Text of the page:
“Erasmus laid the egg, Luther hatched it.” Already in the early Reformation this popular quip suggested a direct, causal link between humanism and the Protestant Reformation. Yet Luther’s precise debt to Erasmus has remained an elusive problem. This article reconsiders the issue by investigating how Luther read Erasmus’s scholarship, focusing on two remarkable, little-studied examples: Erasmus’s edition of Jerome and his Annotations to the New Testament. Luther’s annotated copies reveal a deep ambivalence toward the humanist and a distinctly uncharitable reading style.
This paper suggests complexity of the perception of the body in Post-Tridentine Catholic sphere through the comparative study of reliquaries from St. Tryphon’s cathedral in Kotor. The focus will be placed on the examples created between fifteenth and seventeenth century. The change that occurred in the particular elements of the silver body-part reliquaries suggests that the image of the sacred body acquired a different appearance. Purified of precious stones, decorative ribbons, and knightly armors, it began to resemble, to a much greater degree, the body of the observer.
This study focuses on a peripheral port city, Porto, during the sixteenth and early seventeenth century, and examines its connections to the territories of the Portuguese expansion through the consumption of exotic commodities.
This paper explores the interaction between informal networks of care and ecclesiastical authorities in seventeenth-century Scotland. Previously, studies have identified poor relief and local care as a point of contention where authorities aggressively applied socioreligious reformation and created considerable local tension. This essay argues that the kirk of Scotland could not implement a single, nationwide, policy to radically alter palliative care networks as they were so variable, dependent upon local context and necessary to local life.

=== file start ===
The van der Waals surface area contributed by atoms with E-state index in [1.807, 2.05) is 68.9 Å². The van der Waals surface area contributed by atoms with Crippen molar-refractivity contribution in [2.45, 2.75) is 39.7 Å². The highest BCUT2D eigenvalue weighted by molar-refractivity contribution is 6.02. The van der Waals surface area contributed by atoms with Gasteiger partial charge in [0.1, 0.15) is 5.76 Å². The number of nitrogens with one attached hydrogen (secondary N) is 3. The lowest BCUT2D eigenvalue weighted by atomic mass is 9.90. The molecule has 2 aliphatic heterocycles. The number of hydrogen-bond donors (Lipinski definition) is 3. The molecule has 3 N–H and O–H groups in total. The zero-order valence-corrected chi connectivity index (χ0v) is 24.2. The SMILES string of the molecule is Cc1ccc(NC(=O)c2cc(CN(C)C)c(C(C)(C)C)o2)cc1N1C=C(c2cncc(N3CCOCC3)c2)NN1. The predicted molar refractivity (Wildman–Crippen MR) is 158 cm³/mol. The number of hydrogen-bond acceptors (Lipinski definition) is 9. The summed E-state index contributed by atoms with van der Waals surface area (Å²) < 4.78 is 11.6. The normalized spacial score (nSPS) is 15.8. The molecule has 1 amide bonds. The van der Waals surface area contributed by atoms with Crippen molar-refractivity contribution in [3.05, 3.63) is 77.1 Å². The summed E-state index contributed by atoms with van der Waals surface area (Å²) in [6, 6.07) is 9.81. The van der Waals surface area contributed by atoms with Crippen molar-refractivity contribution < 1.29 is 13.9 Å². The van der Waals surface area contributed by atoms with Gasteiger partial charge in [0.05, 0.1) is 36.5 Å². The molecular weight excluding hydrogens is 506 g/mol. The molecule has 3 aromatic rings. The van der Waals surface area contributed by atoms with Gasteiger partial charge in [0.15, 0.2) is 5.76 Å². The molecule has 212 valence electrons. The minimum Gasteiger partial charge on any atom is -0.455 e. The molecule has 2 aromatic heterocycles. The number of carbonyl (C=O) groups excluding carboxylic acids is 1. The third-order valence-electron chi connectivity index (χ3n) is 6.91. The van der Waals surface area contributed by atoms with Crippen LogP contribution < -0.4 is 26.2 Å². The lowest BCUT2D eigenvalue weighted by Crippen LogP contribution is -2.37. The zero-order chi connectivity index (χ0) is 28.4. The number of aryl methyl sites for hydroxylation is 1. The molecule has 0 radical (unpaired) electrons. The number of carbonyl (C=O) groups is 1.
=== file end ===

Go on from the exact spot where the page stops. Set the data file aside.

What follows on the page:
In his reflections on being the only Jewish-born Jesuit, Giovanni Battista Eliano (1530–89) deliberated over the nature of religious conversion. Early in his career, Eliano did not hide the difficulties and personal dilemmas that he and other converts faced. However, in the wake of increased institutional skepticism concerning conversion and the dedication of Jewish-lineage Jesuits, Eliano recast conversion from a lifelong process of belonging to an instantaneous act of becoming via baptism.
Gout was among the most common physical complaints encountered in the dispatches of early modern ambassadors, yet ambassadorial illnesses have received little more than anecdotal asides in the literature on early modern diplomacy and statecraft. This article argues that diplomats’ experiences of negotiating gout had profound effects on the conduct and rhetoric of early modern diplomacy. Not only were early modern statesmen believed particularly susceptible to gout, but many diplomats claimed to be afflicted in ways which hindered or prevented them from fulfilling their diplomatic duties.
At the end of the Thirty Years’ War (1618–48), Raimondo Montecuccoli (1609–80), an Italian military entrepreneur in Austrian Habsburg service, attempted to transition from a career on the battlefield to a career at court in Vienna. In 1653, he won a diplomatic assignment to Queen Christina of Sweden’s court, which allowed him to showcase his political skills and abilities.
Placed on the altar of the Cappella Altemps in the church of Santa Maria in Trastevere (Rome) in 1593, the medieval icon of the Virgin and Christ known as the Madonna della Clemenza was the focal point of a newly decorated space. The chapel’s pictorial program underscores that decisions ratified at the Council of Trent were not only situated in the context of biblical history, but were also directly connected to the presence of the cult image of the Madonna della Clemenza.